I went to the command bunker and found a blanket. If we could get it under him we could use it as a litter, and lift him correctly. As I dropped back into the trench with the blanket the bunker exploded. The concussion knocked me forward and completely disoriented me.

As I came to my senses I saw the guy that was helping me mix mud hollering and pointing down at the Marine at the bottom of the trench. There was a mortar shell lying in the middle of his back. It had been in the burning bunker, and was still hot enough for the outside paint to smolder. I picked it up with the blanket, and tossed it and the blanket over the side of the hill.

I stopped for a second and thought about what I had just done, then said to myself, "nice going dumb ass, now the blanket is gone". It's amazing what ridiculous things pop into your mind at any given time. I remember looking down at the poor bastard in the bottom of the trench and thinking "man, he's having a bad day.”

As usual, one of the guys covered for me, God bless him. He found a poncho to replace the blanket that I had thrown away. We got it under our buddy and lifted him out of the trench. Then, the bunker exploded again. As it did the anger and frustration in me took over. I laid over the top of our buddy to keep anything else from getting to him. I was furious. I remember thinking "God damn it, can't you leave him alone for just a little while. Hasn't he had enough?”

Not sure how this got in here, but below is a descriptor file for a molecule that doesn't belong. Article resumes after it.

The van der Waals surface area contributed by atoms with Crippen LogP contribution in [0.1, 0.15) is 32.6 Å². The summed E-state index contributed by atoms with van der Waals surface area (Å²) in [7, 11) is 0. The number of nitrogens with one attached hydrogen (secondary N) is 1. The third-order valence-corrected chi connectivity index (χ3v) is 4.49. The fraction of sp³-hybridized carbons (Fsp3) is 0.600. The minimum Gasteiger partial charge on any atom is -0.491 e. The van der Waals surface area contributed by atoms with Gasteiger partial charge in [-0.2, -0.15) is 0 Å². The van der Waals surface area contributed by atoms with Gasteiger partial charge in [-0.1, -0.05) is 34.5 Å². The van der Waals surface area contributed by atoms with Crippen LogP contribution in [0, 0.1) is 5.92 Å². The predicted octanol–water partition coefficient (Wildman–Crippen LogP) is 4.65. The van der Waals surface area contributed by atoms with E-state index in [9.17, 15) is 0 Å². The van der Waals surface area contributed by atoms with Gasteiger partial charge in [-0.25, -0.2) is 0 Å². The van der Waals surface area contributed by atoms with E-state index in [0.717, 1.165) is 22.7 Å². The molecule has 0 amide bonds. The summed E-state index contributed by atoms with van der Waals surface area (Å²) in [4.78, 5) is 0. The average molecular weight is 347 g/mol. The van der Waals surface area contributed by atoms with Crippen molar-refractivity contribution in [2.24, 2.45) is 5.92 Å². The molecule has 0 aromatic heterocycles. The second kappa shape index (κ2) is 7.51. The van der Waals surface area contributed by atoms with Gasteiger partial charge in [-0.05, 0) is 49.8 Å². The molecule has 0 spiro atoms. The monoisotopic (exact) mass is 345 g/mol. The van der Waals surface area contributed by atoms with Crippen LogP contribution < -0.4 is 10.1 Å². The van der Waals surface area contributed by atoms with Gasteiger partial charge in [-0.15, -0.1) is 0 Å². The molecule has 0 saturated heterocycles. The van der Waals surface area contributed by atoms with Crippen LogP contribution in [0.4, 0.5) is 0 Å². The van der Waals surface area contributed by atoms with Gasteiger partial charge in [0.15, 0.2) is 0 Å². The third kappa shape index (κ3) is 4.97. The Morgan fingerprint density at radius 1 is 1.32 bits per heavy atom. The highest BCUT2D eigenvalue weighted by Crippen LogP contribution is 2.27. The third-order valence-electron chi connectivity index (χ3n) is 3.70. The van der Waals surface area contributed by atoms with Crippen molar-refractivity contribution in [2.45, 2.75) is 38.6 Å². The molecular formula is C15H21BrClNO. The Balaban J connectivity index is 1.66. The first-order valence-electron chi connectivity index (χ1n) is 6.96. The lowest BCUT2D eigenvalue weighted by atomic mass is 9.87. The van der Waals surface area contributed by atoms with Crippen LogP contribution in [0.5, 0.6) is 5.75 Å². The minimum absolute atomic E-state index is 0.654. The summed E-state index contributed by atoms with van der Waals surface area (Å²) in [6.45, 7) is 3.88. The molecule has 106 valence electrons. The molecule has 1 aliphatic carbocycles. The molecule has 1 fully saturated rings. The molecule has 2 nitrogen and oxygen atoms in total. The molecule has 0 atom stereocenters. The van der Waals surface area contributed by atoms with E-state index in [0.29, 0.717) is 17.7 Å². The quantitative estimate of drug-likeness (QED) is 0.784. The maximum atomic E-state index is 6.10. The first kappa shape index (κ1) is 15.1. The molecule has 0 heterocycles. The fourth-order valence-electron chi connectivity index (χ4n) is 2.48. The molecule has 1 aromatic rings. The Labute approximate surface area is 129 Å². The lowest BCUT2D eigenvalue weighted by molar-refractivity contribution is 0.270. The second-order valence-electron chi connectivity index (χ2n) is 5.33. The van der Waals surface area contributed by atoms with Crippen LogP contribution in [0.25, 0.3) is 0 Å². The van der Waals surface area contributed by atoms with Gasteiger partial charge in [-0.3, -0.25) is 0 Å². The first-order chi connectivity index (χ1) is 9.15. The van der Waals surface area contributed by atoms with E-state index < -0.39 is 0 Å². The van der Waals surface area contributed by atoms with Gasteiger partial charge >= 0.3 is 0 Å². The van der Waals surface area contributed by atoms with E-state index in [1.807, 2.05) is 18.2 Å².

A few minutes later we got him to the L.Z. (landing zone) and loaded onto a helicopter. I have no idea whether or not he made it. But, if he did, I hope that he found nothing but happiness for the rest of his life because he suffered enough in that one night to last a hundred life times.

There were many forms of suffering. There was the noisy, violent kind that shattered bones and tour flesh; and there was the silent kind that came in the night, in the rain, when we were alone, and could think of nothing but home and the ones we loved. Silent suffering caused us to discipline our minds so that some thoughts were put aside. There were times when memories of home were off limits. There were times when we had to be satisfied with only the present because it was the only thing that was available. The past and future had to be ignored because they don't fit into the world where we found ourselves. They were too beautiful.